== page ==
Family finds gold in piano; government looks to muscle in

The recent discovery of a UK gold cache raises the specter of every-hungry leviathan ruthlessly employing the law to gobble up assets for its own benefit.

Late last year a hoard of gold coins, English sovereigns minted between 1847 and 1915, was found in old upright piano in Shropshire, in the United Kingdom, after the piano’s new owners had it retuned and repaired.

Under the UK’s Treasure Act of 1996, such discoveries are legally obligated to be reported to the local coroner within 14 days, which was done.

The piano was made by a London firm and initially sold in Essex, near London, in 1906. But its ownership from then until 1983 – when it was purchased by a family in the area who later moved to Shropshire – is unknown, according to the BBC. The new owners were recently given the instrument.

The Shrewsbury Coroner’s Court is currently seeking information about the piano’s whereabouts between 1906 and 1983.

There is a great deal at stake as the objects will qualify as “treasure” and be the property of the Crown if the coroner finds they have been hidden with the intent of future recovery, according to the BBC.

However, if the original owner or their heirs can establish their title to the find, the Crown’s claim will be void.

Under the Treasure Act of 1996, ‘Treasure’ is defined as:

  • All coins from the same hoard, with a hoard is defined as two or more coins, as long as they are at least 300 years old when found;
  • Two or more prehistoric base metal objects in association with one another;
  • Any individual (non-coin) find that is at least 300 years old and contains at least 10% gold or silver;
  • Associated finds: any object of any material found in the same place as (or which had previously been together with) another object which is deemed treasure; and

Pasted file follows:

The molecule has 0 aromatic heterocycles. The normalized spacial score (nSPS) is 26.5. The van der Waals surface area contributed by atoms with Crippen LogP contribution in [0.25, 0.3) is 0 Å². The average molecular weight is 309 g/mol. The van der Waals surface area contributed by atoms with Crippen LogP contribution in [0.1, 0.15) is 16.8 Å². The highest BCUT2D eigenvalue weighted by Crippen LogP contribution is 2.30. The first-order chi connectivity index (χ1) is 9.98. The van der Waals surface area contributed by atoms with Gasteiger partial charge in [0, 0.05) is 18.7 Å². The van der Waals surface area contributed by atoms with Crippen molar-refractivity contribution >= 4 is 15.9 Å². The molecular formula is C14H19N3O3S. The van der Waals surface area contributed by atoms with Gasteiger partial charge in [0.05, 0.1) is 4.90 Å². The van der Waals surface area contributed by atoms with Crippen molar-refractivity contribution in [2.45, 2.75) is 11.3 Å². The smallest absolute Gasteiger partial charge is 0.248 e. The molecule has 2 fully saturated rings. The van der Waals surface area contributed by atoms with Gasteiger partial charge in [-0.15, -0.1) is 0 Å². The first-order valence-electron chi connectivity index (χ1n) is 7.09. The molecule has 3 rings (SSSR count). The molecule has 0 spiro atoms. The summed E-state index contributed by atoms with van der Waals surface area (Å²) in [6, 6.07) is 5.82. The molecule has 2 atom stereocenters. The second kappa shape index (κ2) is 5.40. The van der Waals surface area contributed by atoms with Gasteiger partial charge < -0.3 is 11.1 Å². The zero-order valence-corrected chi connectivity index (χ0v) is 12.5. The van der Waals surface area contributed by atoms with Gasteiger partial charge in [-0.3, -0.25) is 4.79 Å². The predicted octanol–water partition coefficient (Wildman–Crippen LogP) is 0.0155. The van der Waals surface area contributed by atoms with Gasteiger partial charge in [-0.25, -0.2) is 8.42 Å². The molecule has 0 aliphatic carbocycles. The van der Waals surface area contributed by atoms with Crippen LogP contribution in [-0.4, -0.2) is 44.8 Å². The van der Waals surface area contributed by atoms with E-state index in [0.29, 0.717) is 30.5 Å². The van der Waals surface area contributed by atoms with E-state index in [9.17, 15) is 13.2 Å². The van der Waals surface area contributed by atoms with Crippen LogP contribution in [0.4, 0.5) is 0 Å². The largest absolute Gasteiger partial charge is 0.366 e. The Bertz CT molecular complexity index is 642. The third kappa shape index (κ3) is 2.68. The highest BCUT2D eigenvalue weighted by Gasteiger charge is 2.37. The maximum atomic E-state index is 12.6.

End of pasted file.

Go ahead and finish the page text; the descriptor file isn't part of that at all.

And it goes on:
• Objects substantially made from gold or silver but are less than 300 years old, that have been deliberately hidden with the intention of recovery and whose owners or heirs are unknown.

The government has not detailed just how many coins were uncovered in the piano or their value, but Peter Reavill, Finds Liaison Officer for the British Museum’s Portable Antiquities Scheme at Shropshire Museums said, “It is a lifetime of savings and it’s beyond most people.”

I’d be curious to hear what British citizens think about this law. I understand the government’s interest in unique treasures such as the Irish Crown Jewels, spectacular Viking hoards or Anglo-Saxon gold and silver metalwork, when and if they are uncovered.

But what we have here are simple gold coins – even if in a very substantial quantity.

It would be nice to find the individuals or their heirs who secreted the money away inside the piano; the government, meanwhile is threatening, per usual, to overstep its original purpose and strong-arm the family who, through a bit of blind luck, managed to come into possession of the coins.

Government, which already pockets a considerable sum of the average individual’s wages, has no business confiscating a collection of gold coins simply because it’s forever on the lookout for additional ways to line its coffers.

(Top: Some of the gold coins found inside an old upright piano in the United Kingdom late last year.)

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Treasure trove sunk by U-boat recovered in South Atlantic

city of cairo

A British salvage team recently recovered $50 million in silver coins that had rested nearly 17,000 feet beneath the surface of the Atlantic Ocean for more than 70 years, victims of a World War II U-boat attack.

The SS City of Cairo was carrying 100 tons of silver coins from Bombay to England when it was torpedoed 480 miles south of St. Helena, about 2,500 miles east of Rio de Janeiro, by German submarine U-68.

The silver rupees, which belonged to the British Treasury, had been called in by London to help fund the war effort, according to the BBC.

The recovery marks the deepest salvage operation in history.

The City of Cairo was cruising in the remote South Atlantic on Nov. 6, 1942, when the steamship’s tall plume of smoke was spotted by U-68. Captain Karl-Friedrich Merten ordered a single torpedo fired at the vessel, then waited 20 minutes for the 311 passengers and crew to take to the lifeboats before firing a second torpedo.

Merten famously directed them to the nearest land and said: “Goodnight. Sorry for sinking you,” according to the BBC.